Cream of the Crop
Genetic Preservation of Specialty Crops
Horticulturist Philip Forsline, curator of the apple and grape collections at Geneva, New York, examines hybrid grapes being developed in an ARS breeding program.
During the 900-day German siege on Leningrad in World War II, the city’s food supply dwindled and eventually disappeared. More than half a million Russians starved to death, powerless against the fate imposed by a ruthless war. But some died willingly. In the world’s largest seed bank—stocked with hundreds of thousands of plant specimens by the Russian botanist Nikolai Vavilov and his colleagues—many staff members chose to die rather than consume the edible genetic materials they’d been maintaining since the 19th century.
Their sacrifice is an extreme and moving testament to the importance of preserving and protecting plant genetic material, or germplasm. Today, agriculture’s success relies on genetic uniformity, which supports large-scale food production. But crops are ultimately weakened by that same homogeneity, because it reduces their resistance to disease, pests, and environmental stresses. Genebanks promote the continuation of our food supply by conserving germplasm with valuable genetic traits that can be used to protect and improve our commercial crops.
The ARS National Plant Germplasm System (NPGS) includes more than 20 research locations around the United States where scientists safeguard specimens, or accessions, of agricultural crops and conduct research on genetic improvement. Many of these sites focus on preserving accessions of specialty crops. Some specialty crops make up a significant portion of our diet, so maintaining their genetic diversity is essential. But NPGS researchers don’t simply maintain germplasm. They also improve it. And their work has both national and global benefits.
ARS researchers in Geneva have found greater genetic variety in cultivated tomatoes—like the Ohio Processing tomatoes shown here, developed by ARS breeders in Beltsville, Maryland—than was previously thought to exist.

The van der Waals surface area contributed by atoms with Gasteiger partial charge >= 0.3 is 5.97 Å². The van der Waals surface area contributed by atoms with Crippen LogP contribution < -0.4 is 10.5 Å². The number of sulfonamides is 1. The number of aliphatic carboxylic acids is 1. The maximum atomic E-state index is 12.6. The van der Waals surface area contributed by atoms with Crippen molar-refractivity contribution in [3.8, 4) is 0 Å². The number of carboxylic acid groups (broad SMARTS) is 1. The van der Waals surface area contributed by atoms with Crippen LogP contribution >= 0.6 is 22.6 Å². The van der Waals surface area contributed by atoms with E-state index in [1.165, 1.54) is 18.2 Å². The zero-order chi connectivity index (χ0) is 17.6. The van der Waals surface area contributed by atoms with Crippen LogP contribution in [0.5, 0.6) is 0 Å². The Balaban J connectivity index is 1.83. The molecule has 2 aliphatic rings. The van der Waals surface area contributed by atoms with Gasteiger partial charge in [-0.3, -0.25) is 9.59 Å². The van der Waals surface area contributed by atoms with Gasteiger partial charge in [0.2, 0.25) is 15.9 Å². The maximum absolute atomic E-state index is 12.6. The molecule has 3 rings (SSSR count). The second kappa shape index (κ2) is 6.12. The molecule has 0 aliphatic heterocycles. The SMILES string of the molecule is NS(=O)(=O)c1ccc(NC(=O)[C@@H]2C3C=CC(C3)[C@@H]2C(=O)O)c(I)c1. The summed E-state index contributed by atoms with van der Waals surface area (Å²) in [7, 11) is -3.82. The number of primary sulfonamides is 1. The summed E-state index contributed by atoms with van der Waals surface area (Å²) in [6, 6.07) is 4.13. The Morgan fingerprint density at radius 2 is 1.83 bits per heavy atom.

Wild for Tomatoes
Tomatoes are a specialty crop, yet are among the highest grossing vegetables grown in the United States. Fresh and processed tomatoes net about $2 billion annually. But the tomatoes that grace our BLTs and marinara sauces have been thought to possess limited genetic diversity. One method of improving diversity is to breed cultivated tomatoes with wild tomatoes. Unfortunately, the resulting fruit tends to be unpalatable, says molecular biologist Joanne Labate.
Labate, computational biologist Angela Baldo, and geneticist Larry Robertson in ARS’s Plant Genetic Resources Unit at Geneva, New York, have found greater genetic variety in cultivated tomatoes than was commonly believed to exist.
Understanding how to effectively harness this variation could enable breeders to improve the U.S. tomato crop without relying on bitter wild plants.
The ARS germplasm repository at Davis, California, contains many peach specimens, such as Galaxy (shown here), developed by ARS breeders in Parlier, California.
The scientists examined publicly available sequence data from the National Center for Biotechnology Information. Using software that Baldo developed with Derek Huntley of Imperial College London, they identified potential small variations in DNA sequences—called “single nucleotide polymorphisms”—in 764 tomato genes.
“Of the 53 genes we examined in the lab, 21 revealed significant genetic variations that could be used to aid breeding decisions,” says Labate. “In fact, some breeders are already using the information to make genetic maps.”
Similar work at the Geneva unit—where scientists maintain more than 5,200 apple trees and 1,400 grape vines in the field—has potential benefits for commercial crops. On trips to central Asia, the probable ancestral home of modern apples, research leader Philip Forsline gathered genetic materials now maintained at Geneva and at the ARS National Center for Genetic Resources Preservation (NCGRP) at Fort Collins, Colorado. Some of those are sources of genetic resistance to common diseases, which breeders may soon be able to use. (See “Remarkable Kazak Apples,” Agricultural Research, January 2006, p. 4.) Nearly 2,500 of the apple field plantings at Geneva are backed up as cryopreserved—frozen—dormant buds at NCGRP.